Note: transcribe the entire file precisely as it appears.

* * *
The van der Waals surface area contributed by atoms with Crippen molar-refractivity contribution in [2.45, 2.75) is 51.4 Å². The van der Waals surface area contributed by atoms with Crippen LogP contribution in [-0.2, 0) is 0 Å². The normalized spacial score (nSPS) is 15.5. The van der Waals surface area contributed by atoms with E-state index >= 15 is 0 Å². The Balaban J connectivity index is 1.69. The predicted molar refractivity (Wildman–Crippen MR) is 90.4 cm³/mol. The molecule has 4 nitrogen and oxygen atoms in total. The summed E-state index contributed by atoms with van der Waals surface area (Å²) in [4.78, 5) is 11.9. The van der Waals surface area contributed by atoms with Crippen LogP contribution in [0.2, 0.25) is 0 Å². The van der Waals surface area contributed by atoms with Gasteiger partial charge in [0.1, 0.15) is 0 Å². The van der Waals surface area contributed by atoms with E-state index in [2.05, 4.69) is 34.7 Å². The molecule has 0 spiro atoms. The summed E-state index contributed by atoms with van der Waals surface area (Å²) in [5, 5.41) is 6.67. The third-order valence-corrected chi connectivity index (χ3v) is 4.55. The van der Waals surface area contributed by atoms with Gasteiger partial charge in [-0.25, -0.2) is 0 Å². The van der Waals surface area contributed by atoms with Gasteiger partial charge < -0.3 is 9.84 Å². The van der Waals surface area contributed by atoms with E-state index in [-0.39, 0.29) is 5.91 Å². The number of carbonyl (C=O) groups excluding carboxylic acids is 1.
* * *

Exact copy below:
The van der Waals surface area contributed by atoms with Crippen molar-refractivity contribution in [2.45, 2.75) is 51.4 Å². The van der Waals surface area contributed by atoms with Crippen LogP contribution in [-0.2, 0) is 0 Å². The normalized spacial score (nSPS) is 15.5. The van der Waals surface area contributed by atoms with E-state index >= 15 is 0 Å². The Balaban J connectivity index is 1.69. The predicted molar refractivity (Wildman–Crippen MR) is 90.4 cm³/mol. The molecule has 4 nitrogen and oxygen atoms in total. The summed E-state index contributed by atoms with van der Waals surface area (Å²) in [4.78, 5) is 11.9. The van der Waals surface area contributed by atoms with Crippen LogP contribution in [0.2, 0.25) is 0 Å². The van der Waals surface area contributed by atoms with Gasteiger partial charge in [0.1, 0.15) is 0 Å². The van der Waals surface area contributed by atoms with E-state index in [2.05, 4.69) is 34.7 Å². The molecule has 0 spiro atoms. The summed E-state index contributed by atoms with van der Waals surface area (Å²) in [5, 5.41) is 6.67. The third-order valence-corrected chi connectivity index (χ3v) is 4.55. The van der Waals surface area contributed by atoms with Gasteiger partial charge in [-0.25, -0.2) is 0 Å². The van der Waals surface area contributed by atoms with Gasteiger partial charge < -0.3 is 9.84 Å². The van der Waals surface area contributed by atoms with E-state index in [-0.39, 0.29) is 5.91 Å². The number of carbonyl (C=O) groups excluding carboxylic acids is 1.